Compelled by the force of destiny, Ravana, who was extremely angry and red in the eyes, spoke as follows to his charioteer, due to delusion: “Disdaining me, O fool, you act according to your own intelligence, thinking that I am deprived of valor, strength and manliness, or am cowardly, impotent, unenergetic, deprived of my magical powers and abandoned by my mystic weapons. Why did you remove this chariot of mine from the battlefield in view of the enemy, embarrassing me without ascertaining my desire? O ignoble one, you have destroyed my glory earned after a long time, my valor, energy and the faith which people have in me. While my enemy, whose prowess is well-known and who was eager for a display of valor, was watching, you made a fool of me, who was desirous of fighting. If out of delusion you fail to drive this chariot, my suspicion that you are influenced by the enemy will prove true. The deed you have done is surely not that of a well-wishing friend. It befits an enemy. If you have lived with me long enough and remember the benefits received from me, quickly drive the chariot back until the enemy does not approach me.”
When spoken to in this harsh manner by Ravana, the chariot, who was concerned about Ravana’s well-being, spoken the following kind and courteous words: “I was neither afraid nor bewildered, nor was I influenced by the enemy. I was not negligent, disloyal, nor forgetful of your favors. I performed an act unpleasing to you as something beneficial to you. With a mind devoted to affection, I wanted to do you some service and protect your glory. O great king, acting like a petty and ignoble person, you should not hold me, devoted as I am to your welfare, guilty in this matter. Listen, I will tell you why I brought your chariot back, as the force of a river is pushed back by a maritime tide. I noticed your exhaustion from combat. In fact, O warrior, you had no happiness or eagerness for fighting. The horses drawing the chariot were also exhausted. They were miserable and suffering heat exhaustion, like cows pelted with rain.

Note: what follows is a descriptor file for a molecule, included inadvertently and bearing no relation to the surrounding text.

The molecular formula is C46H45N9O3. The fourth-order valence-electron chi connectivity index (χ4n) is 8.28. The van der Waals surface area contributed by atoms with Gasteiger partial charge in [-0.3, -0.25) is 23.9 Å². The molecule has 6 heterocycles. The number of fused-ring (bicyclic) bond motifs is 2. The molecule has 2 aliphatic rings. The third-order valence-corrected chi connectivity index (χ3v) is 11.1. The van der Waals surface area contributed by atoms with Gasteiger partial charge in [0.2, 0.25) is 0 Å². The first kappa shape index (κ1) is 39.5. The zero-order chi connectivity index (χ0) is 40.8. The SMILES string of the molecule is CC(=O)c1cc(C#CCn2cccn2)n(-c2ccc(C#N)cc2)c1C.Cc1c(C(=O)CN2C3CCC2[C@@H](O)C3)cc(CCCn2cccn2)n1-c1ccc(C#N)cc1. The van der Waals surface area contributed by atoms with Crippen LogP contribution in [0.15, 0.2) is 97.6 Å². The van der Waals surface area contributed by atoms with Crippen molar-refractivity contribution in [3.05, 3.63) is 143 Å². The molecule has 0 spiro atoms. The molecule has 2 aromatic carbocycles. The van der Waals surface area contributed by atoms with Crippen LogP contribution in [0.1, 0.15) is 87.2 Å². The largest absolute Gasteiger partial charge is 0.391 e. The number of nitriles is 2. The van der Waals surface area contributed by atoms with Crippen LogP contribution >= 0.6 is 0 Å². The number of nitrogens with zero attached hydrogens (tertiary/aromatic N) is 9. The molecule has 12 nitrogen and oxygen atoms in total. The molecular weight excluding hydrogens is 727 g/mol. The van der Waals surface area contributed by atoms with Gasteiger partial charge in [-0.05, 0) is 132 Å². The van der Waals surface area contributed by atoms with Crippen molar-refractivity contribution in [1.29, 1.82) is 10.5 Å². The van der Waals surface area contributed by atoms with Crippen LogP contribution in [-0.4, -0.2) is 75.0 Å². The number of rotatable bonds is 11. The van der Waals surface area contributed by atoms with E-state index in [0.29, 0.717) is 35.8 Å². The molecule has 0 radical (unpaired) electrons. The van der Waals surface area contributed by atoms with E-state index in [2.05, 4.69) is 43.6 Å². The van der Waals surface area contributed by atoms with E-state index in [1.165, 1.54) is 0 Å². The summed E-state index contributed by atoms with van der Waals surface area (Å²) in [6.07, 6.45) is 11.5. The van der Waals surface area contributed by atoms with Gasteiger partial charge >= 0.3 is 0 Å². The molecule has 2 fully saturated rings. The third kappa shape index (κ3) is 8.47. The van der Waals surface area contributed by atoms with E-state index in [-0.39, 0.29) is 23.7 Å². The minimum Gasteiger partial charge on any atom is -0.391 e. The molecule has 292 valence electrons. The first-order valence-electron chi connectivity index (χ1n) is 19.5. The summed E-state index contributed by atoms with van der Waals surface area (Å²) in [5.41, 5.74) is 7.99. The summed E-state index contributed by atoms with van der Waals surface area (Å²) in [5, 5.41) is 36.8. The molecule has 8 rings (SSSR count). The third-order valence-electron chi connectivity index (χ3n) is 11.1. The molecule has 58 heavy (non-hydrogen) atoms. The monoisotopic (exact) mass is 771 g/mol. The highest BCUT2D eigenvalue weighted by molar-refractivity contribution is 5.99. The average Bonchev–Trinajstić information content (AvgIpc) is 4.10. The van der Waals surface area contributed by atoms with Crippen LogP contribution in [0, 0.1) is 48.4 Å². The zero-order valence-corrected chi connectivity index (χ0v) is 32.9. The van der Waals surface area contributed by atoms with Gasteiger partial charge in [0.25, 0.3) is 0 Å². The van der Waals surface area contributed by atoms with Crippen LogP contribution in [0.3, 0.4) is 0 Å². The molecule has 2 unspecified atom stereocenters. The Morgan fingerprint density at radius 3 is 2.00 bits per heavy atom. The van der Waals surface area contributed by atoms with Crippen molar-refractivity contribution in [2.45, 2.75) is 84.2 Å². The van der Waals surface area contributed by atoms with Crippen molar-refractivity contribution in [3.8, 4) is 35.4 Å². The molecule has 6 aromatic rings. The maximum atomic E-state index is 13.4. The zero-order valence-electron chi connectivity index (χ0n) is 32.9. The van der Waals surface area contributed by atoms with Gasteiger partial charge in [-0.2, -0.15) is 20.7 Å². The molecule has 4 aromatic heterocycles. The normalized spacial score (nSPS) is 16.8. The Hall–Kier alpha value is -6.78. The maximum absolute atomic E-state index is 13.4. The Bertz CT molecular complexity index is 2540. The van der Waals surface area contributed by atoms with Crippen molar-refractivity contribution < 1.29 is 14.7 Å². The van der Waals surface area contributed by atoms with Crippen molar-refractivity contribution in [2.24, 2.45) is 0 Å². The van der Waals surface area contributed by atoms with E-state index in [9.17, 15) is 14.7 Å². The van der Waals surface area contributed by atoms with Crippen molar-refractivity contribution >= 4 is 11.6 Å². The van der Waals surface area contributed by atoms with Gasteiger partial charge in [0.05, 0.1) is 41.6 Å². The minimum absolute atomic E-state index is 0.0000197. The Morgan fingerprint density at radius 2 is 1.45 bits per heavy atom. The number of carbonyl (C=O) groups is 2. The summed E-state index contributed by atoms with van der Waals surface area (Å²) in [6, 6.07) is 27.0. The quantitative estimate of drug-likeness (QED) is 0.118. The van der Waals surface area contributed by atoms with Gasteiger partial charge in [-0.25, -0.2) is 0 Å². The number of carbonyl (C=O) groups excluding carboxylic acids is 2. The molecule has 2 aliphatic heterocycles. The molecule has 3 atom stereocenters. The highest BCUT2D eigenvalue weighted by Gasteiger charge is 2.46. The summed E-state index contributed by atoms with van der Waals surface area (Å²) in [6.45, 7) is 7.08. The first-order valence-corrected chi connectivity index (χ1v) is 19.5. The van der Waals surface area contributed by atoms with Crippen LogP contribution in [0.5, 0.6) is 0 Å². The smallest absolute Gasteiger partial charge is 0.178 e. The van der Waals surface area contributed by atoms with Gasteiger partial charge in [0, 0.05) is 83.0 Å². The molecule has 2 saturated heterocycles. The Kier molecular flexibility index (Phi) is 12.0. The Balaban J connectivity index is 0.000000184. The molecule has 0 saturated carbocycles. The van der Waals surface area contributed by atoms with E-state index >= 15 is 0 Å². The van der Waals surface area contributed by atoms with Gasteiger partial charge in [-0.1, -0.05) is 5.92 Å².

“Furthermore, if the omens appearing before us prove true, I see misfortune for us. The charioteer must ascertain the time and place, good and bad omens, facial expressions, depression, liveliness and exhaustion of the chariot warrior. He must know the rises and depressions of the earth, as well as its level and rugged areas, the time suitable for combat and the visible weak points of the enemy. When to advance and when to pull back, when to hold one’s own and when to retreat—all this should be known by a charioteer. I did this deed because of your exhaustion and that of the horses and to relieve that terrible fatigue. I did not remove the chariot whimsically, O lord. I did so out of affection for my master. Command me according to the facts, O crusher of enemies. With a mind free from debts, I shall do whatever you say.”
Satisfied with the charioteer’s explanation, Ravana thanked him fully and, desiring combat, spoke to him as follows: “O charioteer, quickly drive this chariot toward Rama. Ravana will not retreat from the battleground until he has killed his enemies.” When Ravana finished saying this, he gave a valuable shiny ornament for the hand to the charioteer sitting there. Hearing Ravana’s instruction, the charioteer returned to the battlefield. Compelled by Ravana’s order, the charioteer drove the horses forward so that Ravana’s huge chariot was on the battleground before Rama in a moment.
Thus completes 104th Chapter of Yuddha Kanda of the glorious Ramayana of Valmiki, the work of a sage and the oldest epic.
Sriman Moola Rama Vijayate